Shrien Dewani loses High Court extradition case

Shrien Dewani and Anni Dewani
Image caption Shrien and Anni Dewani married in Mumbai in India in October 2010, two weeks before her death

Shrien Dewani, who is accused of organising the murder of his wife Anni in South Africa, can be extradited to the country, the High Court has ruled.

Lawyers for Mr Dewani, 33, who has post-traumatic stress disorder, argued he should not be sent there until he was fit to plead over the 2010 killing.

But judges ruled he can be extradited as long as the South African government makes a pledge over how long he would be kept in the country without trial.

Mr Dewani is currently in hospital.

Supreme Court

Speaking outside the High Court, BBC correspondent Angus Crawford said the South African authorities had indicated they were minded to accept the court's conditions for extradition.

But he said Mr Dewani's family could yet lodge an appeal at the UK Supreme Court, which would continue to delay any extradition.

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Image caption Shrien Dewani is being treated in hospital for depression and post-traumatic stress disorder

Delivering the court's ruling, Lord Thomas said: "It might be unjust and oppressive to order the return of a person who was agreed to be currently unfit, and where there was a prospect that he might remain permanently unfit, without considering whether an undertaking should be required from the requesting state."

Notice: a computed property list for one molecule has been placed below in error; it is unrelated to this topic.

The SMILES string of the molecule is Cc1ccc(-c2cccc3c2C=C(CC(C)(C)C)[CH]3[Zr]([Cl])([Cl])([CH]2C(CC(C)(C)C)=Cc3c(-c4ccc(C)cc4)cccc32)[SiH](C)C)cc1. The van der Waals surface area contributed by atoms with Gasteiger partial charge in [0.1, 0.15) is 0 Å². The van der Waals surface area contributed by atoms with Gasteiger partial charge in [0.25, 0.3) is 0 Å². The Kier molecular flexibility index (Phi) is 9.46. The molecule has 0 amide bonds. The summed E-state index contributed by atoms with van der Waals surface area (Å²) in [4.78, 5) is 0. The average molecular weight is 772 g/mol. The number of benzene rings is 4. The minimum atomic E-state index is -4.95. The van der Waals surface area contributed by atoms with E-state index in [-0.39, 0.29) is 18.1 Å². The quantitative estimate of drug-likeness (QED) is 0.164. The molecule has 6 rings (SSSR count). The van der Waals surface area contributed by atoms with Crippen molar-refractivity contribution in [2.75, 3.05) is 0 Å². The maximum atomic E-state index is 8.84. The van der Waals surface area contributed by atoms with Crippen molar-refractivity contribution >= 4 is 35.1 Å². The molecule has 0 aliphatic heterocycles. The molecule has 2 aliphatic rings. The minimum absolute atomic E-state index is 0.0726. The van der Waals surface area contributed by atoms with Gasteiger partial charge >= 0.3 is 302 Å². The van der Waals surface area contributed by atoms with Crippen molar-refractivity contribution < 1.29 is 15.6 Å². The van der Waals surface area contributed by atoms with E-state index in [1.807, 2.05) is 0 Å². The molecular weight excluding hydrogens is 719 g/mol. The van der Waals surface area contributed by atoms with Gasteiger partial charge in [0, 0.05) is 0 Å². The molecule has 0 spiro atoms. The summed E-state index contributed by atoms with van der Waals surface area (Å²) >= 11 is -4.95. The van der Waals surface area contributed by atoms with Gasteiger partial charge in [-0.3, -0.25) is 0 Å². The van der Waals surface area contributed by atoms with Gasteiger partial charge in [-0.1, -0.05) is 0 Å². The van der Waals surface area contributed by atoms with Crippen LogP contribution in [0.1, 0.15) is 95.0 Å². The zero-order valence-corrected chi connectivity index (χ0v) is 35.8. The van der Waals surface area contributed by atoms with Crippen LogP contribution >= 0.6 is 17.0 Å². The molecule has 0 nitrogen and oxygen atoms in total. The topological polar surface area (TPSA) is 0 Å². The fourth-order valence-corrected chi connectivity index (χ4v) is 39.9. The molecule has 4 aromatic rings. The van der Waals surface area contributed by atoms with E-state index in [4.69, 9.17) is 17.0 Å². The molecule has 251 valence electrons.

The effect of the undertaking would be that "in the event of the appellant (Dewani) being found unfit to be tried, he will be free to return to the UK, unless there is found to be a realistic prospect of his being tried within a year - or other stated reasonable period - of that finding and the trial takes place within the period," Lord Thomas said.

Anni's cousin, Amit Karia, said the family was happy with the ruling by the three judges at the High Court.

"We have waited for it for three years, three months," he said.

"It seems a step closer to finally getting justice for our Anni."

Taxi kidnapping

A lawyer for the South African government said it was "delighted" with the court's ruling, and expected it would be able to give the necessary undertakings, but needed 14 days for "final clarification".

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Media captionAmit Karia, Anni Dewani's cousin: "Getting justice for our Anni... is all we ever wanted''

Mr Dewani, from Bristol, has been fighting removal from the UK to face proceedings over his new wife Anni's death until he has recovered from his mental health problems.

He is suspected of ordering the killing of Anni, 28, a Swedish national.

The pair were kidnapped at gunpoint as they drove through the Gugulethu township in Cape Town in a taxi in November 2010. Mr Dewani was released unharmed.

The next day the body of Mrs Dewani was found in the car. She had injuries to her head and chest.

South African Xolile Mngeni was later convicted of premeditated murder and jailed for life. Prosecutors allege he was hired by Mr Dewani to kill his wife.

Mr Dewani, who has always denied the accusation, has been fighting efforts to secure his extradition to South Africa ever since it was first ordered by a senior district judge in 2011.

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